By Dr Dwayne Ryan Menezes, Director, and Paul Adams, Guest Contributor 16th August, 2014, Religion and Politics, Issue 3, No. 1
The HSC’s Director for Government Relations and Strategic Partnerships, Dr Dwayne Ryan Menezes, writes for Ethics, Culture & Politics.
By Paul Adams
Can Christians ever be victims of genocide? asks Professor Mark Movesesian over at First Things magazine. Not only President Obama and his people, but also Condoleeza Rice and policy elites more widely seem to have a blind spot when it comes to the world’s most persecuted major religion. Nina Shea of the Hudson Institute reported that Rice’s response to her attempts to draw the attention of the Bush Administration to the plight of Iraq’s Christians was that assistance to Christians by the United States would appear sectarian. Britain’s failure to defend the persecuted Christians in the Middle East has also been shameful.
When I posted a link to Movesesian’s article on my Facebook page, my friend Dwayne Ryan Menezes, who is a director of the new London think tank, Human Security Centre and Head of its Religion and Politics division, responded with this deeply moving and personal comment. Dr. Menezes’ research interests are in Christianity in the non-Western world and Christians from the non-Western world in the West. Here he tells a story, too little understood in the West, about the meaning for Christians in many lands beyond the West of the embarrassed silence of Christians in face of anti-Christian persecution. It is a hostile, politically correct multiculturalism that is as insensitive as possible to persecuted minorities where these do not fit the dominant narrative. This postmodern secularist pose of Western elites approves of every culture but its own, and values, in the name of diversity, every religion except those at the heart of its own culture and civilization, Christianity and Judaism. What Dwayne experienced in India, where he was born into a Catholic family of Indo-Portuguese descent, was rejection as a living reminder of empire, an attitude mirrored in the post-Christian, anti-Christian West, where he and others like him saw no support. “All we saw was the post-Christian garb of the West, a cultural hemisphere where Christians had been crushed into silence, embarrassment or apathy.”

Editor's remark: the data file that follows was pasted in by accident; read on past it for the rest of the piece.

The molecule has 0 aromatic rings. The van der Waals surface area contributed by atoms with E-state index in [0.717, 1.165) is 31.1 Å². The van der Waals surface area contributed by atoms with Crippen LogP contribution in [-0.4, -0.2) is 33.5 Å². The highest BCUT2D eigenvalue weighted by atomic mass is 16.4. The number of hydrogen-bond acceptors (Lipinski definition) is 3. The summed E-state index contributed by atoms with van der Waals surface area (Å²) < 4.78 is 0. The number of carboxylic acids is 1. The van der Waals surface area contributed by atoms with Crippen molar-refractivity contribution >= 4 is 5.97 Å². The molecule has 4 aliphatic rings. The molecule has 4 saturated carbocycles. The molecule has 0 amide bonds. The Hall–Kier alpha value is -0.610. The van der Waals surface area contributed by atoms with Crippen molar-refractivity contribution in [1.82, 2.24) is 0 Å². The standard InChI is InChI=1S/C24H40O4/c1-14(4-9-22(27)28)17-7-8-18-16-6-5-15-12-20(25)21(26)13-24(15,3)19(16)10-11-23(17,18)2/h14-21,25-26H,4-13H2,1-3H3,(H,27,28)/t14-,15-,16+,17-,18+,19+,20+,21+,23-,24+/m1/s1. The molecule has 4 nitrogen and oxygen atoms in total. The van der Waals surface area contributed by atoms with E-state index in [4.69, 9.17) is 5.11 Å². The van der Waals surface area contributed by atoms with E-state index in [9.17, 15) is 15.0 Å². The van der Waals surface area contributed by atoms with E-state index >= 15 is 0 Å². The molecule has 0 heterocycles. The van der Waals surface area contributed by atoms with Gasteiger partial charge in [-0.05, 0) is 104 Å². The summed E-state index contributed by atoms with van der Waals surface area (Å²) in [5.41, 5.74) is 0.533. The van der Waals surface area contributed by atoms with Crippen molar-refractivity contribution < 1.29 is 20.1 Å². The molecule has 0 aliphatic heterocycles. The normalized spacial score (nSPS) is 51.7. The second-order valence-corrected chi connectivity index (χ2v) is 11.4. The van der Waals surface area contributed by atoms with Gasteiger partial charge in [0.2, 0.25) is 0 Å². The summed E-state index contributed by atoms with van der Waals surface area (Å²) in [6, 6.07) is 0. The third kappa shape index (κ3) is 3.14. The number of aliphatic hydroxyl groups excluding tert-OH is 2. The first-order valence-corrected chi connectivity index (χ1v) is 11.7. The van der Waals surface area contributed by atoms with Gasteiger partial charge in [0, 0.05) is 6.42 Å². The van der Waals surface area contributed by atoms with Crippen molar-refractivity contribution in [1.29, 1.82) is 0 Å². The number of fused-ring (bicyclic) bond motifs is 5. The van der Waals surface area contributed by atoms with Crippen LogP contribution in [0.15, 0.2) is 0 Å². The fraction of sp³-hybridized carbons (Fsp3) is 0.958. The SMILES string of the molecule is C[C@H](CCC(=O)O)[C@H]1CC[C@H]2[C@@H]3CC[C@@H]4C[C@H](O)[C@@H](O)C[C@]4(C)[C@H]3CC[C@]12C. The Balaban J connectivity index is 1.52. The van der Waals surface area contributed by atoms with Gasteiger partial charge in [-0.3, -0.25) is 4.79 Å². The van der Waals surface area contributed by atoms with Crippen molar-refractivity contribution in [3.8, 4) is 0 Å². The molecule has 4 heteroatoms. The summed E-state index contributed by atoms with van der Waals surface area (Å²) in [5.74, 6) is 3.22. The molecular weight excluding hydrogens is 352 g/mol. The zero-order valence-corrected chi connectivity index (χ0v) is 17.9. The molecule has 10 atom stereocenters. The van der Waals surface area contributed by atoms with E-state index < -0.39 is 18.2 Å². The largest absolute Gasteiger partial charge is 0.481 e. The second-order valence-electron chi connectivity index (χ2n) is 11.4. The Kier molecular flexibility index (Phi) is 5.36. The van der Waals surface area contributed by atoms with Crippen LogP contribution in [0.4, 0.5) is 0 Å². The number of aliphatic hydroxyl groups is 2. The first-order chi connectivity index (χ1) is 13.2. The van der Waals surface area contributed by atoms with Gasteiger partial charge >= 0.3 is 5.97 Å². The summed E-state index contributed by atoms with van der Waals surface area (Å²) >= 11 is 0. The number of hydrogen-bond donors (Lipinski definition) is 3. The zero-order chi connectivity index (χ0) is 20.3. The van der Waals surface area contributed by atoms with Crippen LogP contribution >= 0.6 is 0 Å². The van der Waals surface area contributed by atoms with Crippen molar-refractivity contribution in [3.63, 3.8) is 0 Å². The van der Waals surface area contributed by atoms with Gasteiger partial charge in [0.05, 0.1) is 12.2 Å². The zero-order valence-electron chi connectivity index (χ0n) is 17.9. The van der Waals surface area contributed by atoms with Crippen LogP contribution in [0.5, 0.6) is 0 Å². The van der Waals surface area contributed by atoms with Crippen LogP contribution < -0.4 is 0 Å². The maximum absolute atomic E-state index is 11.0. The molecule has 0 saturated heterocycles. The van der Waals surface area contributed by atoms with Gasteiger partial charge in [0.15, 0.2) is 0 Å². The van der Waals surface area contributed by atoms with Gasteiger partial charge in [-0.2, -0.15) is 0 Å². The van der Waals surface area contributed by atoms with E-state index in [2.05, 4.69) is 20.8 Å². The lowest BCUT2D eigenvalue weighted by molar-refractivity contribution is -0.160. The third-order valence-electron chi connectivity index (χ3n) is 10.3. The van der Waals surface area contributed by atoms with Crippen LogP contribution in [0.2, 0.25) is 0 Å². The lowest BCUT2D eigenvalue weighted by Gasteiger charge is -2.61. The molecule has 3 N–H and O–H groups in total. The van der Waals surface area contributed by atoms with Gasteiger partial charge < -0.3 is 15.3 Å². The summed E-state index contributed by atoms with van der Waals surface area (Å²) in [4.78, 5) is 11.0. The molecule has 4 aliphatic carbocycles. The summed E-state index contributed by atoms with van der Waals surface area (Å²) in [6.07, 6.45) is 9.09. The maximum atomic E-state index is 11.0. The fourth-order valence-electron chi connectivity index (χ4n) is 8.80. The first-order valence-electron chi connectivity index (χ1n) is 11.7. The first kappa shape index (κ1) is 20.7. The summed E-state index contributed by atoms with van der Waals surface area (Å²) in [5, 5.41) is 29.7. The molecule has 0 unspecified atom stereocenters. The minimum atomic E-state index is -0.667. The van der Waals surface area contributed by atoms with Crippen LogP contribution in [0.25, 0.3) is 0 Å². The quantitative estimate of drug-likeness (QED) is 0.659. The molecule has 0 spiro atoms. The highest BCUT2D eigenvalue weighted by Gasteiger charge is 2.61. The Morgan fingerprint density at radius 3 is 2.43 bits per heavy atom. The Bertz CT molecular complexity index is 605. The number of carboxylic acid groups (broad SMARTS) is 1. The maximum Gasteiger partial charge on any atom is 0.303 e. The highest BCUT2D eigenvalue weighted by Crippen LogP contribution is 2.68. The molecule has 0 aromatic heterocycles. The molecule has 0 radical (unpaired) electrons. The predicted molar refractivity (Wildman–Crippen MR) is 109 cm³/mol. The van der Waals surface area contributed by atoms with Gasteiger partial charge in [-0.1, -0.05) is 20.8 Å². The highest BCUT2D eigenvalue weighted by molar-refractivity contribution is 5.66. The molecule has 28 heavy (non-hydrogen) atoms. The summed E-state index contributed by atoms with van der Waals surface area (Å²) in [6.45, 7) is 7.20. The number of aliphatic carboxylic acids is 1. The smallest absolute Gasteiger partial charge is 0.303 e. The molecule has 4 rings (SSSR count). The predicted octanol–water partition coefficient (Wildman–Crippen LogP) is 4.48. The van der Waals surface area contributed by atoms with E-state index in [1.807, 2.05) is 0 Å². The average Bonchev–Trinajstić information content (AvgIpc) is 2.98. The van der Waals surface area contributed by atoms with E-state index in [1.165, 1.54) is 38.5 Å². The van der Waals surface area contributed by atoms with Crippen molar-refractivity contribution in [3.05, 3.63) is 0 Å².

By Dr Dwayne Ryan Menezes
The fear of ‘appearing sectarian’ or ‘showing favouritism’ is the poorest, the weakest and the most appalling excuse for not speaking up for a persecuted group in a distant land that happen to share your beliefs.
During the wave of intensified persecution of Christians in India in 2008, I had to head to Ottawa and Washington to get people to even listen to my concerns. It was only later – once the overseas Indian Christian diaspora was mobilised into action – that the West took some notice.
I shall never forget how despondent and frustrated I used to feel as the sole Christian in my school in India for 10 years. Throughout my childhood, you were accepted, but only to a point, and only so long as you surrendered to the expectations of the majority on the minority.